A Kindle version came out in 2014 and has 4.2 stars from 882 reviewers on Amazon. Most readers love it, especially the vivid, brought-to-life history. “Masterpiece,” “brilliant,” and “awesome.” Of course, no book appeals to everyone. Others thought it was over-hyped, or that parts were tedious. I will admit that once I got to the action part of the story, I began skimming descriptions so I could find out what happens. The person who said “nothing ever really happened” must not have gotten all the way to the end, but if you want a fast paced story, this is the wrong book.

Best-selling Required Reading for Scifi Fans May Not Be What You Expect #review #bookreview #scifi #sciencefiction #space #classic

Ultimate Classic Scifi

Does this say “scifi” to you? Classics covers often strike me as odd.

You can’t claim to be well-rounded in science fiction if you haven’t read Foundation – a collection of stories written between 1941 and 1949, and assembled into a book in 1951. The second and third volumes followed quickly. This was the Golden Age, and the trilogy’s been called the beginning of modern science fiction, and the greatest scifi series ever. I’m sure this second accolade will be debated until the sun burns out.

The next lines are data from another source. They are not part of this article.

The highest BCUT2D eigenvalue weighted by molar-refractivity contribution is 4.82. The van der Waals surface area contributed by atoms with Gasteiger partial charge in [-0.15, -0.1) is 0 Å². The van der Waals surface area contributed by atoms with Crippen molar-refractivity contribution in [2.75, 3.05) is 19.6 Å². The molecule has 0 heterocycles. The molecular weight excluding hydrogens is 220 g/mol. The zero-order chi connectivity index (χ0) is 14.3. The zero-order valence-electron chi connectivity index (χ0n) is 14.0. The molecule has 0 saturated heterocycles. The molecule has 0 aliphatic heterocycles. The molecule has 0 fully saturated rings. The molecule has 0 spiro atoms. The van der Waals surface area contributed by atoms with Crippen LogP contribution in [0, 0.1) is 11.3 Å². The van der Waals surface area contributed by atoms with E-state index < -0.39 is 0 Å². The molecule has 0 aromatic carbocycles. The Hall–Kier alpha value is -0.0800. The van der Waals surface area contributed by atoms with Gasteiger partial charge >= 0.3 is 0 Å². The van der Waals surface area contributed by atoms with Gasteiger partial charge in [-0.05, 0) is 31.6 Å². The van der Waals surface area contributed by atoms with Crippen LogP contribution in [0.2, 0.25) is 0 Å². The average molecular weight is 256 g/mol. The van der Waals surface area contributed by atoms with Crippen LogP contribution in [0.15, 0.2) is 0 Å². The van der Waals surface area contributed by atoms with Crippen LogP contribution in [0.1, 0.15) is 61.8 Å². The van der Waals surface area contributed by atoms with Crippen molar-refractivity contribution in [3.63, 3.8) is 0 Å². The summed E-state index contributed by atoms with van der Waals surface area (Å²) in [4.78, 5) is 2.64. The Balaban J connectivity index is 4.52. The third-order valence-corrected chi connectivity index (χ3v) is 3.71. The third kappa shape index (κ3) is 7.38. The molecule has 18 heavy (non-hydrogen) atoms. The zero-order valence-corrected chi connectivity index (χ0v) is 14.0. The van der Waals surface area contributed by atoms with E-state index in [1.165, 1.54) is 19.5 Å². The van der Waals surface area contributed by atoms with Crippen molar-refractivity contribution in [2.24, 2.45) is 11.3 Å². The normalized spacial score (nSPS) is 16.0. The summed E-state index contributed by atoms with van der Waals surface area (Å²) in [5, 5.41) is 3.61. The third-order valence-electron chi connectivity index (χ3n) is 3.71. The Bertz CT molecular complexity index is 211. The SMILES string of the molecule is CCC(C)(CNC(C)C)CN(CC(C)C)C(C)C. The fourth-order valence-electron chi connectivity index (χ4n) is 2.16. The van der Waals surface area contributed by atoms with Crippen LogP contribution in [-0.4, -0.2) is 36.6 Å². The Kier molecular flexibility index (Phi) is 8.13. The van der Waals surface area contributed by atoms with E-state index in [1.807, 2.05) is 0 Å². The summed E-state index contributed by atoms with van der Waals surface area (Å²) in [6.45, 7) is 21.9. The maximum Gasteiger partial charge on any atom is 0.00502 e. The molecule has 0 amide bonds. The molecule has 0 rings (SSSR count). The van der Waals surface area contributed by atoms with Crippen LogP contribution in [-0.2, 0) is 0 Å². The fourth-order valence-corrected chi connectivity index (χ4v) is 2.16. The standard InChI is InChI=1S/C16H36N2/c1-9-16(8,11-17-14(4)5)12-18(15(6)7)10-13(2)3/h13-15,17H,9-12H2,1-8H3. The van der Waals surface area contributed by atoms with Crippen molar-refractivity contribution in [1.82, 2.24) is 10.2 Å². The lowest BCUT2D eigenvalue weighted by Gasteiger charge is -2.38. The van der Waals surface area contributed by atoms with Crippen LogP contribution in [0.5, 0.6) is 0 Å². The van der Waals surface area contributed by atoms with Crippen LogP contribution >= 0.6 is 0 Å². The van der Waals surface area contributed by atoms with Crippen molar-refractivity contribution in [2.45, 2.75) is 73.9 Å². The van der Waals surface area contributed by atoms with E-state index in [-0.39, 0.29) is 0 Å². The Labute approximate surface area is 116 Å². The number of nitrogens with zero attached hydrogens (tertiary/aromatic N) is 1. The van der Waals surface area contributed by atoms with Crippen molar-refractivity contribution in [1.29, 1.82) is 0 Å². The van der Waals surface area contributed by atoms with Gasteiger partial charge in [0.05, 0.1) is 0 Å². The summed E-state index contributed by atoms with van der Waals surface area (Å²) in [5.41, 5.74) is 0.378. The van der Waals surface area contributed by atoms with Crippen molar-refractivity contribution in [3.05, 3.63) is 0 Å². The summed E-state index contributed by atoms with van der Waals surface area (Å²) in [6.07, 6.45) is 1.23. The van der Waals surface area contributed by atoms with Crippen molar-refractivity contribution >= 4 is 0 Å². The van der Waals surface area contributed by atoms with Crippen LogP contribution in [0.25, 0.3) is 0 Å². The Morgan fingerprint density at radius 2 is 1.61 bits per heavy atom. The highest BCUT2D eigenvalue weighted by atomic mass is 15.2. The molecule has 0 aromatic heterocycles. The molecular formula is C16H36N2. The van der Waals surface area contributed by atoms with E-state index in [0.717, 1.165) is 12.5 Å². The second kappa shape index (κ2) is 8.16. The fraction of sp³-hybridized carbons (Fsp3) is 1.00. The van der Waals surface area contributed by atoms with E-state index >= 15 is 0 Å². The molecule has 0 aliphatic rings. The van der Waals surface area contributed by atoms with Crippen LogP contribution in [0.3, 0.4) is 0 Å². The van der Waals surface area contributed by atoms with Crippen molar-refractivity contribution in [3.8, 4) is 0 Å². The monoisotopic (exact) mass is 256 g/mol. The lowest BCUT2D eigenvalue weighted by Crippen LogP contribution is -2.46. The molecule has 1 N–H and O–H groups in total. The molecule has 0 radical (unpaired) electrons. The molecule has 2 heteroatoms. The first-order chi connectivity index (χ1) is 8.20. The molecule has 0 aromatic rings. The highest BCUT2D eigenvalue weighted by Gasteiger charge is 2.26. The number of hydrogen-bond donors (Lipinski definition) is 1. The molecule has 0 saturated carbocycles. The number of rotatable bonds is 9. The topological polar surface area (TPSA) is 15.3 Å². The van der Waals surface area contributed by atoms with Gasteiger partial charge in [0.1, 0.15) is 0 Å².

In the first book, Foundation, don’t expect a lot of action. Each story is primarily conversations among the characters. The style is almost Socratic in its questions, answers, and explanations. It makes sense that Amazon ranks the book under Political and Literary Fiction as well as Science Fiction Anthologies.

Warning: I read the hardcover edition, and some reviewers claim the Kindle version has been re-edited and “butchered.”

Asimov used elements of science fiction that are still with us today: force fields, hyperspace, and holograms. Nuclear power was the epitome of high-tech and fills the books. Everything is nuclear from refrigerators to spaceships, run with nuclear generators the size of your thumb. But there’s also microfilm and – gasp – paper. The combination makes for an interesting setting.